Dispute – Opposition to Decision of Council.

January 1879

Mexborough, and Swinton Times January 10.

Denaby Main Dispute.

Determined Opposition to the Decision of the Council.

A large meeting of the miners of the above colliery, was held on Tuesday morning, at the Lodge room, Masons Arms, Mexborough, for the purpose of hearing the decision of the Council meeting held at Barnsley, in reference to the dispute about Mr Marsland, the check weighman. A considerable number of the miners were present, numbering about 300.

Mr Jarvis presided, but before he could call the proceedings he was on every hand greeted with the question,” What are we come here for?”

Mr Chappell answered, “We have come here as your friends.

This was followed by shouts of “bah! bosh! Rubbish! It is settled in the Sheffield Telegraph!”

Mr Chappell said he could not answer for what had appeared in the Sheffield Telegraph, he had not given the information and it did not appear in the Independent.

After some degree of order had been restored, the Chairman said the Denaby Main Dispute had been brought before the Council in an honourable manner and it had been treated in an honourable manner by the representatives of South Yorkshire. A letter was read from Mr B.Pope, one of the proprietors, stating that the pit would not again be open for Marsland.

Mr Warburton, the manager, reported to the deputation that it was understood by the proprietor that Denaby Main will never again be open for J.Marsland (A voice, we will stick to him).

The Council looked at these things, and discussed the merits of the case over an hour, and the question the Council asked was, “shall we be benefited by fighting, when there is no hope of winning?” After carefully considering the matter, they came to the conclusion they had better recommend the men to go in. (Here a great amount of uproar and disorder place.)

The Chairman continuing, said they belong to the Council and would have to be dealt with by the Council (interruption, which shouts of,” I’ll pay no more”, etc). To prolong the struggle would merely be the means of smashing them up. (A voice, “we are smashed up already.”) He had always stuck likea leech to Denaby Main, but he had only one voice, and they were obliged to be ruled by the Council. The files as he could see the Council had taken a proper and sensible view of the whole matter. The question was asked, “is there any money?” And the answer was “No.”

(A voice, “it has not been brought before the lodges.”) He begged to tell them plainly that the resolution of the Council was, that they go to work, and if they did not go, every farthing of support will be taken from them. (A voice, “we know that – they will have no more money of mine etc”).If they were determined not to take the advice given them by the Council, the pit would no doubt be opened, and three parts of them would be thrown out of employment.

Another official then addressed the men, urging them by all means to abide by the decision of the Council and go to work, or if they did not do so it will be the means of their destruction.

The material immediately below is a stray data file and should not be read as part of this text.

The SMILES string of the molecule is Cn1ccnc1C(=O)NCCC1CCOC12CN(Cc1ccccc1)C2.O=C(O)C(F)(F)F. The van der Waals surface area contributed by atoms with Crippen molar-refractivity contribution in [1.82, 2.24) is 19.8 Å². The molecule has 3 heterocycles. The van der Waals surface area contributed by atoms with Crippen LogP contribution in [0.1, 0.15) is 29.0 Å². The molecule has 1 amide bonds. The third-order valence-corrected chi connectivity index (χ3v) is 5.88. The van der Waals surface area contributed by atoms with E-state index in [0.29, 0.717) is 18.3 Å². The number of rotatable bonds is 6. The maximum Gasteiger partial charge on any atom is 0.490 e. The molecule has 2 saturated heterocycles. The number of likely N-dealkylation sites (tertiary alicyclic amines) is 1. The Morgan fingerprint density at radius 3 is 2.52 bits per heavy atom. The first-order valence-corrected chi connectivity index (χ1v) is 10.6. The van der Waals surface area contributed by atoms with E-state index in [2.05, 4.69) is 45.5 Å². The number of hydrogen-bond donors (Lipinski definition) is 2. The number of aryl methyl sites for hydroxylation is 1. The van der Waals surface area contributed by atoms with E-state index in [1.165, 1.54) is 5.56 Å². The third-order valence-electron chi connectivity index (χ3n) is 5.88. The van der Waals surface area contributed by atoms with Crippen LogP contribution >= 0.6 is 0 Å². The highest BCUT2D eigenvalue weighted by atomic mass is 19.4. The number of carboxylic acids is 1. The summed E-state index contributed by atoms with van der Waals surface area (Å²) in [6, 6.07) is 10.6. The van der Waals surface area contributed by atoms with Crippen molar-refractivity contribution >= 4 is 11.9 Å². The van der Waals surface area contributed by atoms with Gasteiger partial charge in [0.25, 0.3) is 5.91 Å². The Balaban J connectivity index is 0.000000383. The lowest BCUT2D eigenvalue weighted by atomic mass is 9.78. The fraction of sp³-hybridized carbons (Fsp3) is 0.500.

Mr Chappell then, with much interruption, told them that he had always fought honourably, and done his best for the men of Denaby Main. He had been the means of borrowing £100 for their assistance (a voice, “I would not trust thee £100.”) He had thought their case as hard and honourable as any man could do. He had done all he could. (A voice, “you have done your best to sell us”). It was not his disposition to sell them. (Here, there was again a considerable amount of disorder.) Mr Chappell then read to the men the decision of the Council, which was as follows:

“That this Council deeply regrets that they are not able to see their way to recommend the Denaby men further protract the present struggle, arising out of the dispute of the check weighman, and that the Council after taking into consideration the privation, and consequent suffering arising therefrom, to the men and their families, without any apparent possibility of gaining the better; strongly recommend and advise the Denaby Main men to resume work without further delay.”

Here one of the miners came forward and denounced the conduct of Mr Chappell, and all the others, who had been the means of passing such a resolution as that, saying they ought to be ashamed of themselves. He maintained that their disputehad not be brought before the lodges of the district before the Council meeting. They were flying in the face of the whole country, etc, etc

Mr Chappell: I would back you out, if I thought you would win.

The Chairman said the question was asked by Council. If there was anything else in dispute, but Marsland´s case at Denaby, and it was stated there was not. It was cruelto have to part with a man who had dealt so honourably with them as Marsland, but they were in the hands of the Council, and if they couldn’t get no money who would let them have anything?

Mr E.Jones, one of the delegates to the Council, then briefly addressed the men, stating that he had always honourably forught their battles etc

A miner : “People could tell us we were going to work on Thursday. Eliza Henshaw told me so.” (Laughter.)

After some further remark from Mr B Bailey, and others. It was proposed:

“that the miners of Denaby Main stand out until the district dispute is settled, on the 15th inst, and that if the district then goes in without a reduction, they (the Denaby miners) asked for the late 5% reduction back again.

The motion was seconded, and apparently carried unanimously